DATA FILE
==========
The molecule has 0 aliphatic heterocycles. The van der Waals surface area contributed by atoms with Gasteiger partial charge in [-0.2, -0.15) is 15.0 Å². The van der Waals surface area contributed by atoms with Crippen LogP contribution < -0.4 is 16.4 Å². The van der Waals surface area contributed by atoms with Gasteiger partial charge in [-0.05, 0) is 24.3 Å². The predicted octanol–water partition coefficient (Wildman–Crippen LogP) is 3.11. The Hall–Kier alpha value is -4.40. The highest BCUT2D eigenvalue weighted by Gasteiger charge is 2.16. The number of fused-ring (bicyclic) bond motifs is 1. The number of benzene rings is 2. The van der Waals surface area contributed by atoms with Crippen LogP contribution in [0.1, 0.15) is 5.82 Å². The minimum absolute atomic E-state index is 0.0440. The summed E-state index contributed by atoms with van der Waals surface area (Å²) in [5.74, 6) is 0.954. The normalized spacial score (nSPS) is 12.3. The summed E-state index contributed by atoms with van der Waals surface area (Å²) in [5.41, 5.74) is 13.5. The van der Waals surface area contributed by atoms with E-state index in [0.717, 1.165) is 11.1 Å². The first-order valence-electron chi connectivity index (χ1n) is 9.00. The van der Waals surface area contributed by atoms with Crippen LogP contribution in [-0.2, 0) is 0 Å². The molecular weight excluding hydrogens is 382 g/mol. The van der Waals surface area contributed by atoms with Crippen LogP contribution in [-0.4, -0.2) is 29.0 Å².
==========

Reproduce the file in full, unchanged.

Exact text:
The molecule has 0 aliphatic heterocycles. The van der Waals surface area contributed by atoms with Gasteiger partial charge in [-0.2, -0.15) is 15.0 Å². The van der Waals surface area contributed by atoms with Crippen LogP contribution < -0.4 is 16.4 Å². The van der Waals surface area contributed by atoms with Gasteiger partial charge in [-0.05, 0) is 24.3 Å². The predicted octanol–water partition coefficient (Wildman–Crippen LogP) is 3.11. The Hall–Kier alpha value is -4.40. The highest BCUT2D eigenvalue weighted by Gasteiger charge is 2.16. The number of fused-ring (bicyclic) bond motifs is 1. The number of benzene rings is 2. The van der Waals surface area contributed by atoms with Crippen LogP contribution in [0.1, 0.15) is 5.82 Å². The minimum absolute atomic E-state index is 0.0440. The summed E-state index contributed by atoms with van der Waals surface area (Å²) in [5.74, 6) is 0.954. The normalized spacial score (nSPS) is 12.3. The summed E-state index contributed by atoms with van der Waals surface area (Å²) in [5.41, 5.74) is 13.5. The van der Waals surface area contributed by atoms with E-state index in [0.717, 1.165) is 11.1 Å². The first-order valence-electron chi connectivity index (χ1n) is 9.00. The van der Waals surface area contributed by atoms with Crippen LogP contribution in [-0.2, 0) is 0 Å². The molecular weight excluding hydrogens is 382 g/mol. The van der Waals surface area contributed by atoms with Crippen LogP contribution in [-0.4, -0.2) is 29.0 Å².